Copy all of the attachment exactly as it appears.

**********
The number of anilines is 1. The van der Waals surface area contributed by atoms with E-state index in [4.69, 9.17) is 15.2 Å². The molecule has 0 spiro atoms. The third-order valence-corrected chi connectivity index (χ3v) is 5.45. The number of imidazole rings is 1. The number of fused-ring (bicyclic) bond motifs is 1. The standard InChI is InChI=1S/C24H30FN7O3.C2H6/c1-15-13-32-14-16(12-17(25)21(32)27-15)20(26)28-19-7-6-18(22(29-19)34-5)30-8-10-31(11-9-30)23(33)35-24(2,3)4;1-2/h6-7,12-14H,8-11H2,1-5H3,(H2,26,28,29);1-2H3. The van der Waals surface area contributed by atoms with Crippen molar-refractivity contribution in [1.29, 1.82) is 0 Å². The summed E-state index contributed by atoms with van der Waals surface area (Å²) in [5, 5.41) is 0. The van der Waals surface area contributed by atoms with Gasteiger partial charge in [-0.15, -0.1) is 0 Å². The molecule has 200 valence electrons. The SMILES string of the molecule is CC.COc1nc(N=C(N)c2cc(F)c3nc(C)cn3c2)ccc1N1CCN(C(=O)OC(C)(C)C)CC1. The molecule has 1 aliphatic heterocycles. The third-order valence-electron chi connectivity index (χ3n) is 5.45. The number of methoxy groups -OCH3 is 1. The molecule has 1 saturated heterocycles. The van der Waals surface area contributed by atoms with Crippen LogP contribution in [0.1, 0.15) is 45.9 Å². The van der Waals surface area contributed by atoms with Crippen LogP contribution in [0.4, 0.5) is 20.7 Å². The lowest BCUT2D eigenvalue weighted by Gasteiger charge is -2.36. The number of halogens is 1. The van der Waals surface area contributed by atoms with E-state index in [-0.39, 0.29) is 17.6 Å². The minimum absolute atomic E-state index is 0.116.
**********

The number of anilines is 1. The van der Waals surface area contributed by atoms with E-state index in [4.69, 9.17) is 15.2 Å². The molecule has 0 spiro atoms. The third-order valence-corrected chi connectivity index (χ3v) is 5.45. The number of imidazole rings is 1. The number of fused-ring (bicyclic) bond motifs is 1. The standard InChI is InChI=1S/C24H30FN7O3.C2H6/c1-15-13-32-14-16(12-17(25)21(32)27-15)20(26)28-19-7-6-18(22(29-19)34-5)30-8-10-31(11-9-30)23(33)35-24(2,3)4;1-2/h6-7,12-14H,8-11H2,1-5H3,(H2,26,28,29);1-2H3. The van der Waals surface area contributed by atoms with Crippen molar-refractivity contribution in [1.29, 1.82) is 0 Å². The summed E-state index contributed by atoms with van der Waals surface area (Å²) in [5, 5.41) is 0. The van der Waals surface area contributed by atoms with Gasteiger partial charge in [-0.15, -0.1) is 0 Å². The molecule has 200 valence electrons. The SMILES string of the molecule is CC.COc1nc(N=C(N)c2cc(F)c3nc(C)cn3c2)ccc1N1CCN(C(=O)OC(C)(C)C)CC1. The molecule has 1 aliphatic heterocycles. The third-order valence-electron chi connectivity index (χ3n) is 5.45. The number of methoxy groups -OCH3 is 1. The molecule has 1 saturated heterocycles. The van der Waals surface area contributed by atoms with Crippen LogP contribution in [0.1, 0.15) is 45.9 Å². The van der Waals surface area contributed by atoms with Crippen LogP contribution in [0.4, 0.5) is 20.7 Å². The lowest BCUT2D eigenvalue weighted by Gasteiger charge is -2.36. The number of halogens is 1. The van der Waals surface area contributed by atoms with E-state index in [-0.39, 0.29) is 17.6 Å². The minimum absolute atomic E-state index is 0.116.